Sorry for rambling, sounded like you needed something to chew on!
     
    Last edited: Feb 2, 2012
  8. Feb 2, 2012 #7

    Chronos

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    There is no entirely satisfactory answer to the question. Each plausible answer has its own merits and demerits. In astrophysics, scientists prefer observables, so talk of other unobservable universes is unappealing until and unless supported by observation. Perhaps there are other universe, but, are completely cut off from any evidence of their existence in our universe. That means, of course, they are forever cut off from serious scientific inquiry. Observables do, however, tell us the CMB is not starlight. The CMB has a perfect black body spectrum, starlight does not.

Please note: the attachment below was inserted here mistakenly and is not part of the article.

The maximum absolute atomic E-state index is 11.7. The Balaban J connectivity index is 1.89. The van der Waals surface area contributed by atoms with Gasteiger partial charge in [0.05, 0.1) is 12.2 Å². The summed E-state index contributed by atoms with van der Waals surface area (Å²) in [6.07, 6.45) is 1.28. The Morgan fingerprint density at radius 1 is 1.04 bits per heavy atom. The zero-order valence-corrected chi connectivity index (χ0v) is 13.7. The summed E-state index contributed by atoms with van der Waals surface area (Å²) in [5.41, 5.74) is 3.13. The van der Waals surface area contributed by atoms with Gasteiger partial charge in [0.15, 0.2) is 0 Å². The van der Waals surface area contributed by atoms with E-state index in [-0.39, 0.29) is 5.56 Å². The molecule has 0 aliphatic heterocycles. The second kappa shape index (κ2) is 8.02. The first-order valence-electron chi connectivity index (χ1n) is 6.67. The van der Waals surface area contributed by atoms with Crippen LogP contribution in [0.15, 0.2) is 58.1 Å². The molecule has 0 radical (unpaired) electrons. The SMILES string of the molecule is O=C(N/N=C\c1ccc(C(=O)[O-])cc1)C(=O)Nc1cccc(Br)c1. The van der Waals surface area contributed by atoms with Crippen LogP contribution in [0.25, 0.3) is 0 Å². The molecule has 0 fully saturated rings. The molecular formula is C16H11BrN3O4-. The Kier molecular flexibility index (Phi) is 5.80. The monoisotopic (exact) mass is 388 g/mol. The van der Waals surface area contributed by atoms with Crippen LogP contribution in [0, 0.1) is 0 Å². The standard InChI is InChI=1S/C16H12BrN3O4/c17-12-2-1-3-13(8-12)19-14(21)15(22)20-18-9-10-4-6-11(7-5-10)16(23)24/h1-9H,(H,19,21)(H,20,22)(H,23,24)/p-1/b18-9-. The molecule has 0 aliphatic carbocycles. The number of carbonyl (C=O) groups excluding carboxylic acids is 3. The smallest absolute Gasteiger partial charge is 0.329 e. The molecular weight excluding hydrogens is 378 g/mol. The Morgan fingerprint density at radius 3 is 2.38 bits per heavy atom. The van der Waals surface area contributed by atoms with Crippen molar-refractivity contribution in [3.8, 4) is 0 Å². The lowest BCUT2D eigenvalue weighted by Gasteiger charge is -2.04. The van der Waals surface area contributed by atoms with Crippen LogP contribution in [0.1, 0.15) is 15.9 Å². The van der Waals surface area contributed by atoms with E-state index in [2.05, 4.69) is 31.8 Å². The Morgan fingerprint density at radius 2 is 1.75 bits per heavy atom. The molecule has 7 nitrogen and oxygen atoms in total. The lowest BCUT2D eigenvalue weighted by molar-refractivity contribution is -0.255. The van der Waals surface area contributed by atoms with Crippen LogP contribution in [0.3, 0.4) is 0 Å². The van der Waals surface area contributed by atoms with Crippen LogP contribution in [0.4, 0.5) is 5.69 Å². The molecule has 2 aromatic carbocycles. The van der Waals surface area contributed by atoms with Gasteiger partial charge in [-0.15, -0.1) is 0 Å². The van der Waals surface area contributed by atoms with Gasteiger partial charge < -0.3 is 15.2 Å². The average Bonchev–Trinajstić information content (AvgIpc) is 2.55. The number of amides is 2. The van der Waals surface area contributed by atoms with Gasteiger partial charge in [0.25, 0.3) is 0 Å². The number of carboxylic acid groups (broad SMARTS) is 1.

9. Feb 2, 2012 #8
    Heh yeah, I just like reading other peoples thoughts on the subject.

    Thanks for that, I knew someone would know the answer.
     
  10. Feb 2, 2012 #9

    Drakkith

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    What are you referring to?

    What is there to chew on? There's literally no way to observe any of it, gather any data, or anything. I'd say its the definition of starvation. Also, energy is not a "thing". You cannot make something out of it.
     
  11. Feb 2, 2012 #10

    Haelfix

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    The immense majority of theories are formulated in some local causal patch. There is nothing preventing other inflationary bubbles from existing elsewere, however since they are completely decoupled from any sort of observable in our local patch, they can be for the most part safely ignored. Of course if you ask most physicists if they actually believe in their existence, I think you would see that most people answer in the affirmative. It's more a question about the topology of the universe then anything else.